I realize this forthcoming statement makes me an anomaly among women, a freak if you will, but here goes: I HATE shopping! Clothes are the worst, especially pants. (Well, especially swimwear, but that's its own sordid, traumatic topic, not suited -- ehem! -- for the annals of this blog.) Whatever happened to simple choices? Khakis or chinos? Or are those the same thing? Levis or Wranglers? Today, there's curvy fit, straight fit, trouser fit, low rise, mid rise, high rise, moon rise, sun rise, crotch creepers (OK nobody calls them that, but come on). There's mid rise curvy skinny, low rise straight skinny, mid rise curvy relaxed, natural rise pleated, mid rise easy, tapered legs, straight legs, boot cut, ultra flare.... it goes on and on and on. Some companies have names for each of these: the Blakely Fit, the Mercer Fit, Fit 1, Fit 2, Fit 3, Fit 26.7. None of them fit me. I found a pair today that was close, mostly not synthetic, mostly not crappy craftsmanship, manufactured in a democracy. The kicker: They were three inches too long. I could have them altered, but that would cost more than the pants themselves. I could hem them myself, if I didn't care how they look. So I left the pants on the rack and bought other stuff-- a nice pan, tighty black-ies, grey-ies, blue-ies. The whities just seemed so...white. Why no pastels for the boys? Tough enough to wear pink-- briefs? Or a practical color, like brown? Socks, dog treats, licorice, and an oil change for the car. All but the pan and the oil change will be sent across the ocean to the coffee farming entourage that is my family. I found some great stuff at Murdoch's Ranch Store that had me lingering in defiance of shopping disdain, adorable flannel shirts and Carhartts everything, but I can't wear any of that to work at the bank. I hate the bank for many reasons, but especially for its refusal to accommodate my preferred wardrobe. I'm parked all day behind a waist-high counter, and nobody sees my pants or shoes. Sweatpants, sneakers and a Brother's Brother blouse would work just fine, in my opinion, but no-o-o-o. They won't have it. When it comes to appropriate, non-jeans leg&butt wear, polyester, rayon, microfiber or otherwise clingy, bulletproof, flammable fabrics abound, materials that melt when held to a match, but come out of the dryer looking swell. What ever happened to wool for sheep's sake? And apparently, cotton is no longer the fabric of our lives.
Columbus Day reminds me of the famous storm that struck the Pacific Northwest in 1962, also known as The Big Blow. My tricycle flew down the driveway. My parents and I watched through the window as it disappeared. There were candles. Lots of them. The power was out, the house was dark but for the glow of tiny flames, and we were all three together, safe inside as the gale raged outside. I think my mom and dad must have been frightened, but I had no clue. To me, The Columbus Day Storm was a blast. The next day, we and the neighbors "discovered" that their garage had been crushed by a tree.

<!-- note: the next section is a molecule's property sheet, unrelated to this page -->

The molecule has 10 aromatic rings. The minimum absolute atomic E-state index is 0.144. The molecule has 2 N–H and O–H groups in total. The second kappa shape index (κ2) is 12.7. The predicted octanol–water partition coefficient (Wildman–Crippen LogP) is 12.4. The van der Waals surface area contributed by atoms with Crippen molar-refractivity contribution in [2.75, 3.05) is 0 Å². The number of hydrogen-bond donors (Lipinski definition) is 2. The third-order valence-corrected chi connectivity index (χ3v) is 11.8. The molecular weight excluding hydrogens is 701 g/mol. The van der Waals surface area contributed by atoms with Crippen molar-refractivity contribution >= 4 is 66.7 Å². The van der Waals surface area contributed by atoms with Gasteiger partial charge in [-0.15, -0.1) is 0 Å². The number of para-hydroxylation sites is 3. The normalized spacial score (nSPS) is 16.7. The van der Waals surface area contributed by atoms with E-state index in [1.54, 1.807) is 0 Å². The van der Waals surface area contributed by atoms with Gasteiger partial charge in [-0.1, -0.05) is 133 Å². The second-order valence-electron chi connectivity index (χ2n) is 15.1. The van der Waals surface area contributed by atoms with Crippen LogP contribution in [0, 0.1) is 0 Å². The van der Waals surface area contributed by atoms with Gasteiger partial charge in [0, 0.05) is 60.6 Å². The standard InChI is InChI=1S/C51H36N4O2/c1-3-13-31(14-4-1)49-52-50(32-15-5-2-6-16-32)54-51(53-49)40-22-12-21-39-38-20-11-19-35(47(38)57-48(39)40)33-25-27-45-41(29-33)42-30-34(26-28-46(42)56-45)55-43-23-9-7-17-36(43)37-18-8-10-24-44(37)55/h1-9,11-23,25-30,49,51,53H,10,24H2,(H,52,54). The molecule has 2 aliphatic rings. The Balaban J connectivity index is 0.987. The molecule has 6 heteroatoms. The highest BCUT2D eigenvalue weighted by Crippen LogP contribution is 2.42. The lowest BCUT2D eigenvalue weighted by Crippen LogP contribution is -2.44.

Shopping bust aside, this chilly morning yielded to an Indian summer day custom made to recognize, respect and honor the contributions of native Americans, consciously, if not actively. Rustlings of my paternal grandmother's insistence that we are descended from the Algonquin Blackfoot rang in my head as I listened to Sherman Alexie on NPR, then meandered along the river, through the canyon and over the pass toward the sprawling metropolis of Montrose. It's called Discoverers' Day in Hawaii, the irony obviously lost on those who name holidays there, considering the well-documented fate of that infamous island "discoverer," Captain Cook. But let's examine Columbus. Besides being an exploitative, treasure-hunting dick-wad, he missed. Two huge continents, their combined length spanning most of the globe north to south, and he lands on a tiny island not connected to either one. What kind of navigation skills are those? The Hawaiians, some 1500 years earlier than Topher C. (He's gotta be a Topher. With that hat?), sailing in canoes, managed to stick their landing on a tiny archipelago in the middle of nowhere. Maybe those are the discoverers Hawaii's talking about with their version of the Holiday. In that case, never mind about the Captain Cook crack. Those intrepid Hawaiians are worthy of celebration. And what of my maternal ancestors, those wacky, horny Vikings? The helmets. That's what was horny. Although, after a long journey at sea... Anyway, where's Vikings Day? Why are we not all eating lutefisk with our fries?